With annual revenue increase year-over-year (with $1 billion in revenue expected by 2020), it's getting harder for the mainstream world to not see the power behind eSports.
Curious as to where all this money is coming from? Me too.
A majority of it comes straight from ads and sponsorships. Not too surprising if you're familiar with the sports world at all. Game developers use eSports as a way to not only gain exposure for their game, but also ensure that it has a long(er) lifespan than if it was just commercially played.
Video games, and thus eSports, are also one of the best ways to buy the attention of younger audiences. Depending on your product or service, this could be a goldmine of an audience, especially with the heavy amount of attention dedicated to each event. And as we know, attention is your most valuable asset. Companies like Coca-Cola, Geico, Arby's, Red Bull, and more are already buying into this.
Even regular sports teams are seeing the opportunity with eSports partnerships:
Philadelphia 76ers buy Team Apex and Team Dignitas
Miami Heat partners with Misfits
Various European teams have gamer representatives
And as more organizations take note of the value in eSports, the price of entering the game will increase. As of now, while it's still cheaper to advertise in the eSports world than in the traditional sporting industry, it will most likely change.
What I think the real kicker is when it comes to eSports though is the medium through which it is consumed. Take Twitch, the leading platform for viewers and streamers, for example. Not only do you have a massive variety of channels to browse, but you can interact with each and every streamer. Gone are the days of one-way viewership and incoming are the days of interactive broadcasts.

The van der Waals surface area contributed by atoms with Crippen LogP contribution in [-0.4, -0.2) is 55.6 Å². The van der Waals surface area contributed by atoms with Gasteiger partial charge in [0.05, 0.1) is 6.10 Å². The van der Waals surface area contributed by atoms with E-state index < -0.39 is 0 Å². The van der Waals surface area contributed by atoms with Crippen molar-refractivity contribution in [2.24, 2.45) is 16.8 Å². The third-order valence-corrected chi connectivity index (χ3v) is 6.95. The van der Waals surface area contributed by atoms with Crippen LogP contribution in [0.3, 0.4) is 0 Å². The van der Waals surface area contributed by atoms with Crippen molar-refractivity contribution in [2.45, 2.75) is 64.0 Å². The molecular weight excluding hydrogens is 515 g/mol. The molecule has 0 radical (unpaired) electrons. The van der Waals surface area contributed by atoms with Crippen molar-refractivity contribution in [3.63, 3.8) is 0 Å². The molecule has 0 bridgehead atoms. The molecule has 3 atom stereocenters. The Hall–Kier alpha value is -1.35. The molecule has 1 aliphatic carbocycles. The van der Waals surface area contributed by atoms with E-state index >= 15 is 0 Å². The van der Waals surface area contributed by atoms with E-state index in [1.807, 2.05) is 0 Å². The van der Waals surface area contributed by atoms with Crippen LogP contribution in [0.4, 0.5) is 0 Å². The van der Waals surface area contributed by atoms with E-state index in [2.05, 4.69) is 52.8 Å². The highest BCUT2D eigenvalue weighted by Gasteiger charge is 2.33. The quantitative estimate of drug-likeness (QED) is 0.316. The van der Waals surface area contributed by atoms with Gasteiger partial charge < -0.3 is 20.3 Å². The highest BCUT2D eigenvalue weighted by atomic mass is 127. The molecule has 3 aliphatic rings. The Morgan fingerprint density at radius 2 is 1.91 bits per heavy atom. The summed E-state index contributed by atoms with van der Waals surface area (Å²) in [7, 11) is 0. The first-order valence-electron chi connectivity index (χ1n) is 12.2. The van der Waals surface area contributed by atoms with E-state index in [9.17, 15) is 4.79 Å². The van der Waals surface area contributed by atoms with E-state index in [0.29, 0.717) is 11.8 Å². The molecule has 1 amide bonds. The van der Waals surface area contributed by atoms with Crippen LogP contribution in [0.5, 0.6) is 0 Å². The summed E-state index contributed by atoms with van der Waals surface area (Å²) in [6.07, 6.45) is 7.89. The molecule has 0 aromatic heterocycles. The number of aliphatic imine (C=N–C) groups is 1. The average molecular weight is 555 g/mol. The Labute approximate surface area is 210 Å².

But the eSports industry itself is inherently changing too. A natural next step would be to incorporate a VR aspect to a popular event as a way to steep viewers in an even more intense experience that many traditional sporting events would have trouble make work.
And a special eSports vein that can't be overlooked is the mobile world. While this subset is smaller than it's PC oriented older sibling, companies like Skillz are already working on how to really monetize it.
A word of warning however: an eSports athlete is not a stable or mature profession. Just like how many traditional athletes have other jobs to supplement their income, eSports athletes are no different. This is a budding profession, and while it has seen immense growth in the past few years, still has far to go. But it might not be as far as you think.
Too Long; Didn't Read
In the past 6 years, the eSports industry has gone from an annual revenue of $130 million to a little over 900. That's an almost 600% increase in revenue in just 6 years.
Even though eSports seems to be gaining relevance, it's not such a new phenomenon. Competitive gaming competitions have been happening for decades, they just have a lot more money now and give the winners more than just a magazine subscription.
The line between traditional sports (and athletes) and eSports (and its athletes) is slowly getting blurred. Advertisers are getting in on the action, sports networks are picking up their pace, and teams are even partnering with their digital cousins.
Entire leagues and tournaments are quickly taking shape and gaining relevance (and bigger prize pools), and the upcoming generations will only increase that.
Sure, not every company needs to invest in eSports. Just like how not every company invests in traditional sports advertising. In most instances though, the tactics will look the same and there's a lot of money (and attention) to be won.
Who knows, we might even see professional gamers in the Olympics one day.